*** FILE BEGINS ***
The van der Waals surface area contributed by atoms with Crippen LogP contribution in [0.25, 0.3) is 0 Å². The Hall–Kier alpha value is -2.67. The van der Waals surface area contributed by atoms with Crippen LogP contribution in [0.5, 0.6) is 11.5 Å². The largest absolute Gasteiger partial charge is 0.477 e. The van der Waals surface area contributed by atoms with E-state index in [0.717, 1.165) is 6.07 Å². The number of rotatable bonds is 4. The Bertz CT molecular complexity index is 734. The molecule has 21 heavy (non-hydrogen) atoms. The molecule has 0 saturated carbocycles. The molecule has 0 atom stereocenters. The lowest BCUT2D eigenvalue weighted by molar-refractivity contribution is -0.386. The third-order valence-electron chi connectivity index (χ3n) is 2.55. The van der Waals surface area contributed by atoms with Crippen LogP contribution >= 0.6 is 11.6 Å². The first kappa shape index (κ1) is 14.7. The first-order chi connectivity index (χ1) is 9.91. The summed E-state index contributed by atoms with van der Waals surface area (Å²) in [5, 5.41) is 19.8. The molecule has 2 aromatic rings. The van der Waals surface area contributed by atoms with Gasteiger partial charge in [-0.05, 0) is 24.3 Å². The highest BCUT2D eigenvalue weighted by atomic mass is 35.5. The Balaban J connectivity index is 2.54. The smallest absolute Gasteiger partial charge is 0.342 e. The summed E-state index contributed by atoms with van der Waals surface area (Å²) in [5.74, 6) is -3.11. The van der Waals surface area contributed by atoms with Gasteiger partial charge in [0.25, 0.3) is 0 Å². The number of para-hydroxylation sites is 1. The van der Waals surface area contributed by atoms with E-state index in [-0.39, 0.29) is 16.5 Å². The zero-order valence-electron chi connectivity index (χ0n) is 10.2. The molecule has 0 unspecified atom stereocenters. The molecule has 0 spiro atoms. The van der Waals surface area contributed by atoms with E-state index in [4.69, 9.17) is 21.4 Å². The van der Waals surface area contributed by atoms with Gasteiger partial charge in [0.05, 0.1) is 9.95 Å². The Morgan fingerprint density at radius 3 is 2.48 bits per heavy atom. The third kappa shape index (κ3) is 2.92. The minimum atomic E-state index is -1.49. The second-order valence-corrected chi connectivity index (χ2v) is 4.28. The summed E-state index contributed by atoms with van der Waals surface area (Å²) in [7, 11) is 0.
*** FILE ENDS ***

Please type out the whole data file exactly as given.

The van der Waals surface area contributed by atoms with Crippen LogP contribution in [0.25, 0.3) is 0 Å². The Hall–Kier alpha value is -2.67. The van der Waals surface area contributed by atoms with Crippen LogP contribution in [0.5, 0.6) is 11.5 Å². The largest absolute Gasteiger partial charge is 0.477 e. The van der Waals surface area contributed by atoms with E-state index in [0.717, 1.165) is 6.07 Å². The number of rotatable bonds is 4. The Bertz CT molecular complexity index is 734. The molecule has 21 heavy (non-hydrogen) atoms. The molecule has 0 saturated carbocycles. The molecule has 0 atom stereocenters. The lowest BCUT2D eigenvalue weighted by molar-refractivity contribution is -0.386. The third-order valence-electron chi connectivity index (χ3n) is 2.55. The van der Waals surface area contributed by atoms with Crippen LogP contribution >= 0.6 is 11.6 Å². The first kappa shape index (κ1) is 14.7. The first-order chi connectivity index (χ1) is 9.91. The summed E-state index contributed by atoms with van der Waals surface area (Å²) in [5, 5.41) is 19.8. The molecule has 2 aromatic rings. The van der Waals surface area contributed by atoms with Gasteiger partial charge in [-0.05, 0) is 24.3 Å². The highest BCUT2D eigenvalue weighted by atomic mass is 35.5. The Balaban J connectivity index is 2.54. The smallest absolute Gasteiger partial charge is 0.342 e. The summed E-state index contributed by atoms with van der Waals surface area (Å²) in [5.74, 6) is -3.11. The van der Waals surface area contributed by atoms with Gasteiger partial charge in [0.25, 0.3) is 0 Å². The number of para-hydroxylation sites is 1. The van der Waals surface area contributed by atoms with E-state index in [-0.39, 0.29) is 16.5 Å². The zero-order valence-electron chi connectivity index (χ0n) is 10.2. The molecule has 0 unspecified atom stereocenters. The molecule has 0 spiro atoms. The van der Waals surface area contributed by atoms with E-state index in [4.69, 9.17) is 21.4 Å². The van der Waals surface area contributed by atoms with Gasteiger partial charge in [0.05, 0.1) is 9.95 Å². The Morgan fingerprint density at radius 3 is 2.48 bits per heavy atom. The third kappa shape index (κ3) is 2.92. The minimum atomic E-state index is -1.49. The second-order valence-corrected chi connectivity index (χ2v) is 4.28. The summed E-state index contributed by atoms with van der Waals surface area (Å²) in [7, 11) is 0.